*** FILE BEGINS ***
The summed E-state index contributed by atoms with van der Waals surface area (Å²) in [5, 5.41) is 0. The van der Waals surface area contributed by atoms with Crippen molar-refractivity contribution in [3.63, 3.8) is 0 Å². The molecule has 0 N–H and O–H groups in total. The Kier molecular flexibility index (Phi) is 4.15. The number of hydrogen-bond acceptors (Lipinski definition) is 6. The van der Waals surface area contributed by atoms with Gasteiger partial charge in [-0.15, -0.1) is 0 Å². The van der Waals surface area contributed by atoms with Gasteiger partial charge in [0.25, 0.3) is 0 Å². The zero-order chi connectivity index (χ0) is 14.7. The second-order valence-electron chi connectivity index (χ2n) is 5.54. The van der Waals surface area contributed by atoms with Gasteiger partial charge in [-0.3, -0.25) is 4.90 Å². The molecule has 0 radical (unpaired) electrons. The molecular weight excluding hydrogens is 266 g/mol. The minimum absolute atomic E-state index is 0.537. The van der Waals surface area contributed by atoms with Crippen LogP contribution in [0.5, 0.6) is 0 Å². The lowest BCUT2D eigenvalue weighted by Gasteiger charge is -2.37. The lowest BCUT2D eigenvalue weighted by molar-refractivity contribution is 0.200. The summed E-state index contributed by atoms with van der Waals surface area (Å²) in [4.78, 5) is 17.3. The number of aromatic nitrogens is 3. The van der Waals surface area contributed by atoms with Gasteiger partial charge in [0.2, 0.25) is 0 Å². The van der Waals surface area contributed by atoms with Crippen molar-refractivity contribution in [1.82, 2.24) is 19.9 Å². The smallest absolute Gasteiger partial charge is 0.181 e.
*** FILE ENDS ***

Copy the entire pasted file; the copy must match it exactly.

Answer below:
The summed E-state index contributed by atoms with van der Waals surface area (Å²) in [5, 5.41) is 0. The van der Waals surface area contributed by atoms with Crippen molar-refractivity contribution in [3.63, 3.8) is 0 Å². The molecule has 0 N–H and O–H groups in total. The Kier molecular flexibility index (Phi) is 4.15. The number of hydrogen-bond acceptors (Lipinski definition) is 6. The van der Waals surface area contributed by atoms with Gasteiger partial charge in [-0.15, -0.1) is 0 Å². The van der Waals surface area contributed by atoms with Gasteiger partial charge in [0.25, 0.3) is 0 Å². The zero-order chi connectivity index (χ0) is 14.7. The second-order valence-electron chi connectivity index (χ2n) is 5.54. The van der Waals surface area contributed by atoms with Gasteiger partial charge in [-0.3, -0.25) is 4.90 Å². The molecule has 0 radical (unpaired) electrons. The molecular weight excluding hydrogens is 266 g/mol. The minimum absolute atomic E-state index is 0.537. The van der Waals surface area contributed by atoms with Crippen LogP contribution in [0.5, 0.6) is 0 Å². The lowest BCUT2D eigenvalue weighted by Gasteiger charge is -2.37. The lowest BCUT2D eigenvalue weighted by molar-refractivity contribution is 0.200. The summed E-state index contributed by atoms with van der Waals surface area (Å²) in [4.78, 5) is 17.3. The number of aromatic nitrogens is 3. The van der Waals surface area contributed by atoms with Gasteiger partial charge in [0.2, 0.25) is 0 Å². The van der Waals surface area contributed by atoms with Crippen molar-refractivity contribution in [1.82, 2.24) is 19.9 Å². The smallest absolute Gasteiger partial charge is 0.181 e.